A Very Different Start – Life In The Dorms During COVID-19
October 10, 2020
Amid a pandemic, time stops for no one, even college students. While the University of Minnesota is taking many precautions to keep students safe on campus during the age of COVID-19, this year remains unexpected and difficult to adjust to, especially for freshmen.
“I was expecting college to be more like the movies,” said freshman Beckee Beulke. I think that most people go into college with this expectation-football games every weekend, hanging out with lots of friends, and a lot more freedom; however, this year, those unrealistic Hollywood expectations are far from reality and the only thing coming near what we saw on the silver screens are our computer screens during Zoom classes.
“I was expecting college to be more like the movies,”
— Beckee Beulke
Although upper classmen in apartments and houses have a lot more leniency concerning curfews and surrounding themselves with others, students living in the dorms have to abide strictly to the Maroon and Gold Sunrise Plan and adjusted policies instituted within the residence halls. In regard to move-in week, the university took steps such as allowing only an hour time slot to move into dorms and restricting the amount of people able to assist in the process to two. Students were also told to keep all visitors out of their rooms during step one.
Despite low numbers in new coronavirus cases and the positive impact that the Maroon and Gold Sunrise Plan has had so far across campus, the plan makes it incredibly challenging to meet other students and establish necessary connections with peers during the first semester. “Our floor was super dead the first week and it was very tricky to meet people. It helped that people were creative and put their Instagram usernames and Snapchats on the doors, but it’s still a little awkward meeting your neighbors for the first time through the screen of your phone. Our R.A. has been super helpful in organizing meetings over Zoom, but it’s just not the same,” said freshman Ellie Monroe.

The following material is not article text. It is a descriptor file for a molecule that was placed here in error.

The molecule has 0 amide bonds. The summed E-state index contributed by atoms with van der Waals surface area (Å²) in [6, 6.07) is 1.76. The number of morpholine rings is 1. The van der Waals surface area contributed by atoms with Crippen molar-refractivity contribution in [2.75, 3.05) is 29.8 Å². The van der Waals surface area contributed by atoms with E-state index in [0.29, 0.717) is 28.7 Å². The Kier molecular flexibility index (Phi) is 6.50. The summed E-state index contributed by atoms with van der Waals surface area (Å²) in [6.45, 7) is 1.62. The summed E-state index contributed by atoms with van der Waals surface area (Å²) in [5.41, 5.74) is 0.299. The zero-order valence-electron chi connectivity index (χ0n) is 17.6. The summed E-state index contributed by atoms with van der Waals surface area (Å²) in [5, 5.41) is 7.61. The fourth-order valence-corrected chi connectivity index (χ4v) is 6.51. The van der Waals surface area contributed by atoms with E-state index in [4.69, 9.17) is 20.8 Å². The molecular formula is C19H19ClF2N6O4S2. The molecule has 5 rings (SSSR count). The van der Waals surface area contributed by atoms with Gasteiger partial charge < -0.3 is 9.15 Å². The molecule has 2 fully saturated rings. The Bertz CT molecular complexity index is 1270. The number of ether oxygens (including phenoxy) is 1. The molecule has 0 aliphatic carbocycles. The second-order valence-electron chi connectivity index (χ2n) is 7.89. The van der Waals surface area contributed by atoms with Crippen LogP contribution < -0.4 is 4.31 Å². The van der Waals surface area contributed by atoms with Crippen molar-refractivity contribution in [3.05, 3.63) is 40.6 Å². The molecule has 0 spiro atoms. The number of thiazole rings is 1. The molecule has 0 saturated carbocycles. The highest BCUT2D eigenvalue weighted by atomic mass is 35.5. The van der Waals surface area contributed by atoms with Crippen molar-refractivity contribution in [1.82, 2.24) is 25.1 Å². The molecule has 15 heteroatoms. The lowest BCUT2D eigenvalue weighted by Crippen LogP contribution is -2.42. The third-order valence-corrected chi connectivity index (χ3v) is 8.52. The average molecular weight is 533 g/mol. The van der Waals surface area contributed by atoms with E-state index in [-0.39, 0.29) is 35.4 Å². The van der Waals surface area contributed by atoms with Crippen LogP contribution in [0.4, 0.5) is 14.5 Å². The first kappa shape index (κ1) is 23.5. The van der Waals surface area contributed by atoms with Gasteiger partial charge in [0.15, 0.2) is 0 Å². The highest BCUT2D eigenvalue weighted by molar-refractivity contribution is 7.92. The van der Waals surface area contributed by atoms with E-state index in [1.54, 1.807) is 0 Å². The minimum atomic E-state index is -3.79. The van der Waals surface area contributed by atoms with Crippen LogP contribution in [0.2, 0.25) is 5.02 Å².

Even with restrictions set in place to limit the amount of cases at the University of Minnesota, students have already chosen to ignore some of these rules and face the resulting consequences from the university, for example the rather large gathering that took place outside in superblock during late September. While it can be hard to socialize through technology and other safely-distanced means, students should still keep the recommended steps in mind to avoid severe consequences, revoked housing contracts, and even expulsion.
In addition to the restrictions on gatherings, students are also required to be back in the residence halls prior to 9:00 p.m. until step 3 of the Maroon and Gold Sunrise Plan. This is certainly plausible with most stores and restaurants on campus closing around 9:00 p.m. in response to the corona virus and previous events in Minneapolis, yet it can be more difficult to follow curfew hours with late club meetings, practices, and Greek Life events that a lot of underclassmen living in dorms are involved with. Freshman Luke Wolfe said “I feel like the curfew isn’t the best decision set at such an early time right now. People are still going out regardless and it only causes students to be irritated and stressed about being back in their rooms instead of focusing on safe activities that might end a little later and help give them an important sense of inclusion during their first year on campus. It also makes it challenging to get food after dining hall hours.”
“I feel like the curfew isn’t the best decision set at such an early time right now. People are still going out regardless and it only causes students to be irritated and stressed about being back in their rooms instead of focusing on safe activities that might end a little later and help give them an important sense of inclusion during their first year on campus. It also makes it challenging to get food after dining hall hours.”
— Luke Wolfe
Unlike previous years, University of Minnesota students with meal plans must now make reservations through Open Table prior to each meal. This is done by campus dining to track the number of students in each dining facility during a given time, but this can be irritating for students when all time slots are filled and a student is unable to make a reservation. In addition to the newly added reservations, students are also required to use Tupperware provided for the dining hall for each meal and sanitizer before eating. Dining halls are some of the few dining facilities that require sanitization prior to meals, unlike other restaurants in the area. This could be making a large impact on the successful number of corona virus cases so far at the university due to the level of exposure while eating.
It is unknown what future semesters will bring regarding the current situation, but it is vital to continue to be patient and comply with the University of Minnesota, especially within campus residence halls.